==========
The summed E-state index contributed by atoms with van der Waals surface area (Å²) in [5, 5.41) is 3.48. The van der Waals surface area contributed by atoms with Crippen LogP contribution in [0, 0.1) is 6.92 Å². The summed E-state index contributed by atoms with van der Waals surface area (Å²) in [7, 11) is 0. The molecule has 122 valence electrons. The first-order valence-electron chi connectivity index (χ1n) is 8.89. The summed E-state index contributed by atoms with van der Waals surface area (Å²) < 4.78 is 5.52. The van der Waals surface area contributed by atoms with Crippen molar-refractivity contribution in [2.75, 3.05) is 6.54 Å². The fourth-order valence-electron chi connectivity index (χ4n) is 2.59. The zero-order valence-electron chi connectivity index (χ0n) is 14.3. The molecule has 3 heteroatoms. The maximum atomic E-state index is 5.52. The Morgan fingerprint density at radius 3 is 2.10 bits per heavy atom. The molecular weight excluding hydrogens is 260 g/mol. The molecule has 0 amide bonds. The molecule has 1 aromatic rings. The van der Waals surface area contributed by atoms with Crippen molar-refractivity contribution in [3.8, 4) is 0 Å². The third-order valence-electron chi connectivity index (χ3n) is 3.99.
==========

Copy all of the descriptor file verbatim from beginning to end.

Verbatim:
The summed E-state index contributed by atoms with van der Waals surface area (Å²) in [5, 5.41) is 3.48. The van der Waals surface area contributed by atoms with Crippen LogP contribution in [0, 0.1) is 6.92 Å². The summed E-state index contributed by atoms with van der Waals surface area (Å²) in [7, 11) is 0. The molecule has 122 valence electrons. The first-order valence-electron chi connectivity index (χ1n) is 8.89. The summed E-state index contributed by atoms with van der Waals surface area (Å²) < 4.78 is 5.52. The van der Waals surface area contributed by atoms with Crippen molar-refractivity contribution in [2.75, 3.05) is 6.54 Å². The fourth-order valence-electron chi connectivity index (χ4n) is 2.59. The zero-order valence-electron chi connectivity index (χ0n) is 14.3. The molecule has 3 heteroatoms. The maximum atomic E-state index is 5.52. The Morgan fingerprint density at radius 3 is 2.10 bits per heavy atom. The molecular weight excluding hydrogens is 260 g/mol. The molecule has 0 amide bonds. The molecule has 1 aromatic rings. The van der Waals surface area contributed by atoms with Crippen molar-refractivity contribution in [3.8, 4) is 0 Å². The third-order valence-electron chi connectivity index (χ3n) is 3.99.